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Trade deficits are ALWAYS detrimental to their nations’ GDPs.

Posted: Sun Jan 22, 2012 5:04 pm
by Supposn
Trade deficits are ALWAYS detrimental to their nations’ GDPs.

Nations’ entire production of goods and service products contribute to their GDPs but prices of individual products do not always reflect the entire goods and services that supported the production of those products.
Also individual product prices certainly do not reflect their productions’ inducement of additional goods or services productions.

All production contributes to producing nations’ gross domestic product, (GDP). The production is not statistically lost; but to the extent that production costs of globally traded goods are understated, nations’ global trade imbalances’ affects upon their GDPs are not fully attributed to global trade.

For example governments often induce producers to establish their factories within their jurisdictions by granting them favorable tax considerations or providing infrastructure that’s particularly favorable to targeted enterprises. Governments and other non–profits often co-operate by favoring enterprises with research, loans of equipment, or access to their expertise. These production supports are of lesser or no cost to the favored enterprises and thus those enterprises products are lesser priced.

All of a nation’s production, (including production support that’s not reflected within produced products prices), are included within the producing nations’ GDPs.

But domestic production support not included within the supported export products are not to that extent attributed as exports’ contributions to the producing nation’s GDP.

Production of products can support or induce the production of other unrelated products.
For example increasing the production rate of export goods can increase the factory’s payroll and induce increasing revenues for local beauty parlor service products.
This is an additional example of exports additionally increasing the nation’s GDP but the addition is not attributed to the nation’s global trade.

[We cannot spend the same money twice. That’s why the GDP calculation formulas are reduced by the amount of the nation’s imports.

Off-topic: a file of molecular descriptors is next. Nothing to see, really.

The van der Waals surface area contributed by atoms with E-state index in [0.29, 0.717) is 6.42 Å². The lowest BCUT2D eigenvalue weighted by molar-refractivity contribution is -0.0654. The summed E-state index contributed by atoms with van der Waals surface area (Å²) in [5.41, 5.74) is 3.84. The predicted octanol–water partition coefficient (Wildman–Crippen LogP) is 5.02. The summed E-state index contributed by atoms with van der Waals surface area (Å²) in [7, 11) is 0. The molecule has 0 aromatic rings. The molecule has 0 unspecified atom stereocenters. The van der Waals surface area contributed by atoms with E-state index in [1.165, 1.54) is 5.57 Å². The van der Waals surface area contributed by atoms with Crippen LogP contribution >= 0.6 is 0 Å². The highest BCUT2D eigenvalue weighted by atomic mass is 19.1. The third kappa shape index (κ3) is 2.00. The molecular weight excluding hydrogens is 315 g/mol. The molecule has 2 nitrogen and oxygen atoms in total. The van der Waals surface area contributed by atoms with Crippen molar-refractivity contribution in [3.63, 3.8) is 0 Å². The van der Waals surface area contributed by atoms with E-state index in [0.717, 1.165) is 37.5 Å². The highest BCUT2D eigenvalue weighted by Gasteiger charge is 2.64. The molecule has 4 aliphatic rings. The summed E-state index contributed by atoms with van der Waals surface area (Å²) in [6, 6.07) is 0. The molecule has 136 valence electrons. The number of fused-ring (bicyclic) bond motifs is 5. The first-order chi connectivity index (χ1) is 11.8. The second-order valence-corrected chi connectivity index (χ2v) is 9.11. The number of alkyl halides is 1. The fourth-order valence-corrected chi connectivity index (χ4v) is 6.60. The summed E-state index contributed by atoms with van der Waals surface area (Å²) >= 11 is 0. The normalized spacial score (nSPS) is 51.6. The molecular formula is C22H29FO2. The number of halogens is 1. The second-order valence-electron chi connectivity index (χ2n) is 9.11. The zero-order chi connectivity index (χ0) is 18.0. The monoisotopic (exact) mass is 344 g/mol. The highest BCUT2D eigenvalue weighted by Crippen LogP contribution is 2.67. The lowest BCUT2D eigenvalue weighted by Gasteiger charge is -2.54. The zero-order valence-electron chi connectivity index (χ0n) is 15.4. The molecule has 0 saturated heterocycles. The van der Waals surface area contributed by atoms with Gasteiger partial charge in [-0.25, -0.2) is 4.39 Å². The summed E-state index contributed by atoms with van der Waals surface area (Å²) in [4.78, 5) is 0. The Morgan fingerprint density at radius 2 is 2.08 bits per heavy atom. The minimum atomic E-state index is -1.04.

When U.S. purchasers perceiving their own individual benefits chose to purchase imported products their transaction reduces their nations’ GDPs. Trade surpluses increase their nations’ GDPs.]

Trade surpluses ALWAYS contribute and trade deficits are ALWAYS detrimental to their nations’ GDPs.
This is baked into the formula defining and calculating GDP; it is not matters of opinion.

Respectfully, Supposn

RE: Trade deficits are ALWAYS detrimental to their nations’ GDPs.

Posted: Thu Feb 23, 2012 12:26 am
by Supposn
Wolf Larson, I’m supposing that I failed to check the notify (me) immediately of any response box. I apologize for this late response.

I have complete confidence in a unilateral trade policy.
I’m opposed to USA’s tolerating fewer jobs at lesser wages because what you describe as China’s superior economy. USA wage earning families should not bear the cost of China’s inability or unwillingness to provide their work force with adequate wages and more humane environments.

Wage earning families share our benefits due to cheaper goods but they’re dependent upon their USA wages every day of each year. The trade proposal I advocate can provide cheap, but not the absolute cheapest possible foreign goods. We can’t afford the absolute cheapest prices.

Refer to the topic “Buffett’s concept” an economic stimulus at no expense”
or to “
or Google wikipedia, import certificates

Respectfully, Supposn

RE: Trade deficits are ALWAYS detrimental to their nations’ GDPs.

Posted: Tue Sep 03, 2013 5:17 am
by Supposn
Google “ wikipedia, balance of trade “
then refer to the paragraphs
entitled “Trade balances’ affects up on their nation’s GDP”.

Respectfully, Supposn